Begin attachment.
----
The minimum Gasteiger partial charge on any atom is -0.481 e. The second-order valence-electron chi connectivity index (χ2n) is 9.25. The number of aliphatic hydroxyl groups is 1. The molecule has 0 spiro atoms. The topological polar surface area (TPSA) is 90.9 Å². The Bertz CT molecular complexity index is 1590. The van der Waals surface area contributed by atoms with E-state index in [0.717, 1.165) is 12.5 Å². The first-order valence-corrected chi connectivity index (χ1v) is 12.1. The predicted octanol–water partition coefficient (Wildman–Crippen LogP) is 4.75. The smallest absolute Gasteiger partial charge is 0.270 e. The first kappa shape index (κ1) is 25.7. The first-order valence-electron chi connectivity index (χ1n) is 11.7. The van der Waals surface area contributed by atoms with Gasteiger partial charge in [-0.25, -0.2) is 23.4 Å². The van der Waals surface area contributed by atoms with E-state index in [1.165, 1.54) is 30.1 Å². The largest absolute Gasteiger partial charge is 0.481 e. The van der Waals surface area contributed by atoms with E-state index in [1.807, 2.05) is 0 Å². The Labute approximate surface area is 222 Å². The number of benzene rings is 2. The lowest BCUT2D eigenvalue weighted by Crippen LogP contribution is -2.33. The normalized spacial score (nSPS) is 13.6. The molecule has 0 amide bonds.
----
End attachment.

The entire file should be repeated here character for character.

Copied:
The minimum Gasteiger partial charge on any atom is -0.481 e. The second-order valence-electron chi connectivity index (χ2n) is 9.25. The number of aliphatic hydroxyl groups is 1. The molecule has 0 spiro atoms. The topological polar surface area (TPSA) is 90.9 Å². The Bertz CT molecular complexity index is 1590. The van der Waals surface area contributed by atoms with E-state index in [0.717, 1.165) is 12.5 Å². The first-order valence-corrected chi connectivity index (χ1v) is 12.1. The predicted octanol–water partition coefficient (Wildman–Crippen LogP) is 4.75. The smallest absolute Gasteiger partial charge is 0.270 e. The first kappa shape index (κ1) is 25.7. The first-order valence-electron chi connectivity index (χ1n) is 11.7. The van der Waals surface area contributed by atoms with Gasteiger partial charge in [-0.25, -0.2) is 23.4 Å². The van der Waals surface area contributed by atoms with E-state index in [1.165, 1.54) is 30.1 Å². The largest absolute Gasteiger partial charge is 0.481 e. The van der Waals surface area contributed by atoms with E-state index in [1.807, 2.05) is 0 Å². The Labute approximate surface area is 222 Å². The number of benzene rings is 2. The lowest BCUT2D eigenvalue weighted by Crippen LogP contribution is -2.33. The normalized spacial score (nSPS) is 13.6. The molecule has 0 amide bonds.